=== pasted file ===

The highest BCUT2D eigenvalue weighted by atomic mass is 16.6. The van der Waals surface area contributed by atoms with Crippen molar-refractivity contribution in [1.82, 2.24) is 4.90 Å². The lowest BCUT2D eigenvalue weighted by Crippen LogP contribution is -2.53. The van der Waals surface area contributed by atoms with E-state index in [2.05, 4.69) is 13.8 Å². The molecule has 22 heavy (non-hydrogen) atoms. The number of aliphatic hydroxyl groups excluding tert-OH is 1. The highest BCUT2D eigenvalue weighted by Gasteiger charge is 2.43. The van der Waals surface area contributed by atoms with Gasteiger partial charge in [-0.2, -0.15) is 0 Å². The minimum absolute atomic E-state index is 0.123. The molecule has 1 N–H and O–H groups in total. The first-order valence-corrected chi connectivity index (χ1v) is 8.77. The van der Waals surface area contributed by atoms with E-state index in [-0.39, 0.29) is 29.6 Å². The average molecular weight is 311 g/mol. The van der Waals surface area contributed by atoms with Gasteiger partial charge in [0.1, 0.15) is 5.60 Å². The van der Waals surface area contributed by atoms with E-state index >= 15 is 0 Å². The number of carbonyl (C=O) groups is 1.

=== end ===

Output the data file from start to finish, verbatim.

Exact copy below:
The highest BCUT2D eigenvalue weighted by atomic mass is 16.6. The van der Waals surface area contributed by atoms with Crippen molar-refractivity contribution in [1.82, 2.24) is 4.90 Å². The lowest BCUT2D eigenvalue weighted by Crippen LogP contribution is -2.53. The van der Waals surface area contributed by atoms with E-state index in [2.05, 4.69) is 13.8 Å². The molecule has 22 heavy (non-hydrogen) atoms. The number of aliphatic hydroxyl groups excluding tert-OH is 1. The highest BCUT2D eigenvalue weighted by Gasteiger charge is 2.43. The van der Waals surface area contributed by atoms with Gasteiger partial charge in [-0.2, -0.15) is 0 Å². The minimum absolute atomic E-state index is 0.123. The molecule has 1 N–H and O–H groups in total. The first-order valence-corrected chi connectivity index (χ1v) is 8.77. The van der Waals surface area contributed by atoms with E-state index in [-0.39, 0.29) is 29.6 Å². The average molecular weight is 311 g/mol. The van der Waals surface area contributed by atoms with Gasteiger partial charge in [0.1, 0.15) is 5.60 Å². The van der Waals surface area contributed by atoms with E-state index >= 15 is 0 Å². The number of carbonyl (C=O) groups is 1.